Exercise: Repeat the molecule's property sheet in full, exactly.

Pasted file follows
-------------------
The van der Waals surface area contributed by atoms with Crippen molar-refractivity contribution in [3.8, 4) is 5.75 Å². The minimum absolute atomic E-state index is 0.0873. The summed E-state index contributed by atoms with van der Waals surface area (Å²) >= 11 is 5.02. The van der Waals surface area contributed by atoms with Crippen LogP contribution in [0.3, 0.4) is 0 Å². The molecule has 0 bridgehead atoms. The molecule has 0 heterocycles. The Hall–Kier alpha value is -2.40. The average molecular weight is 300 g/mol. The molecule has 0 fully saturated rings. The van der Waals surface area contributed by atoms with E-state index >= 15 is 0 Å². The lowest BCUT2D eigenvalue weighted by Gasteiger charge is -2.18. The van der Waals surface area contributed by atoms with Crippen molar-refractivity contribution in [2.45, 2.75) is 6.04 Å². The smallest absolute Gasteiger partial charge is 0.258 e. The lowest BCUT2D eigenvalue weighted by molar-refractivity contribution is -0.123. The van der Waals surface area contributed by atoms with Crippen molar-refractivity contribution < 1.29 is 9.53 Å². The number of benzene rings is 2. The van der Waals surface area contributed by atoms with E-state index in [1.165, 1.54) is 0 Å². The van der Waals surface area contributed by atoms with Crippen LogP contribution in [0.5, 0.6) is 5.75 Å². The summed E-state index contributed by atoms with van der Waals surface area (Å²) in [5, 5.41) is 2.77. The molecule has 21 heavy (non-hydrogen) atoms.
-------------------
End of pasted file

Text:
The van der Waals surface area contributed by atoms with Crippen molar-refractivity contribution in [3.8, 4) is 5.75 Å². The minimum absolute atomic E-state index is 0.0873. The summed E-state index contributed by atoms with van der Waals surface area (Å²) >= 11 is 5.02. The van der Waals surface area contributed by atoms with Crippen LogP contribution in [0.3, 0.4) is 0 Å². The molecule has 0 bridgehead atoms. The molecule has 0 heterocycles. The Hall–Kier alpha value is -2.40. The average molecular weight is 300 g/mol. The molecule has 0 fully saturated rings. The van der Waals surface area contributed by atoms with E-state index >= 15 is 0 Å². The lowest BCUT2D eigenvalue weighted by Gasteiger charge is -2.18. The van der Waals surface area contributed by atoms with Crippen molar-refractivity contribution in [2.45, 2.75) is 6.04 Å². The smallest absolute Gasteiger partial charge is 0.258 e. The lowest BCUT2D eigenvalue weighted by molar-refractivity contribution is -0.123. The van der Waals surface area contributed by atoms with Crippen molar-refractivity contribution < 1.29 is 9.53 Å². The number of benzene rings is 2. The van der Waals surface area contributed by atoms with E-state index in [1.165, 1.54) is 0 Å². The van der Waals surface area contributed by atoms with Crippen LogP contribution in [0.5, 0.6) is 5.75 Å². The summed E-state index contributed by atoms with van der Waals surface area (Å²) in [5, 5.41) is 2.77. The molecule has 21 heavy (non-hydrogen) atoms.